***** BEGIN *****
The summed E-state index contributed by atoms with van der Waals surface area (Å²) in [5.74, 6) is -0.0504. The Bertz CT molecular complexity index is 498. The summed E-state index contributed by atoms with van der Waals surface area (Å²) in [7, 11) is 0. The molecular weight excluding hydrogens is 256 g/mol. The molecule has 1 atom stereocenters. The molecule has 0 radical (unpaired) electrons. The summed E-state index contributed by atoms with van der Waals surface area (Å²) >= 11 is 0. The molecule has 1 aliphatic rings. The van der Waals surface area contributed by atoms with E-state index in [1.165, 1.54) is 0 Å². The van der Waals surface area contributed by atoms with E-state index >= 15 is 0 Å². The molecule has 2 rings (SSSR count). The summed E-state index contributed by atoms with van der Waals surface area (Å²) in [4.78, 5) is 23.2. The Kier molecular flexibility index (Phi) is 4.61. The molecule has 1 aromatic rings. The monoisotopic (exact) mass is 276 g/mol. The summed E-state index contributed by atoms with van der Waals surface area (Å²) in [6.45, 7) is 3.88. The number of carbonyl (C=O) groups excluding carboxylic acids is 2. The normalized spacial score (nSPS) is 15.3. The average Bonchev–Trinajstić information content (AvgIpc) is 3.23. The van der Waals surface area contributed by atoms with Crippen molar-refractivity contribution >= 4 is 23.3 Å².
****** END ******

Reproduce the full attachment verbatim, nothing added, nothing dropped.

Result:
The summed E-state index contributed by atoms with van der Waals surface area (Å²) in [5.74, 6) is -0.0504. The Bertz CT molecular complexity index is 498. The summed E-state index contributed by atoms with van der Waals surface area (Å²) in [7, 11) is 0. The molecular weight excluding hydrogens is 256 g/mol. The molecule has 1 atom stereocenters. The molecule has 0 radical (unpaired) electrons. The summed E-state index contributed by atoms with van der Waals surface area (Å²) >= 11 is 0. The molecule has 1 aliphatic rings. The van der Waals surface area contributed by atoms with E-state index in [1.165, 1.54) is 0 Å². The van der Waals surface area contributed by atoms with E-state index >= 15 is 0 Å². The molecule has 2 rings (SSSR count). The summed E-state index contributed by atoms with van der Waals surface area (Å²) in [4.78, 5) is 23.2. The Kier molecular flexibility index (Phi) is 4.61. The molecule has 1 aromatic rings. The monoisotopic (exact) mass is 276 g/mol. The summed E-state index contributed by atoms with van der Waals surface area (Å²) in [6.45, 7) is 3.88. The number of carbonyl (C=O) groups excluding carboxylic acids is 2. The normalized spacial score (nSPS) is 15.3. The average Bonchev–Trinajstić information content (AvgIpc) is 3.23. The van der Waals surface area contributed by atoms with Crippen molar-refractivity contribution >= 4 is 23.3 Å².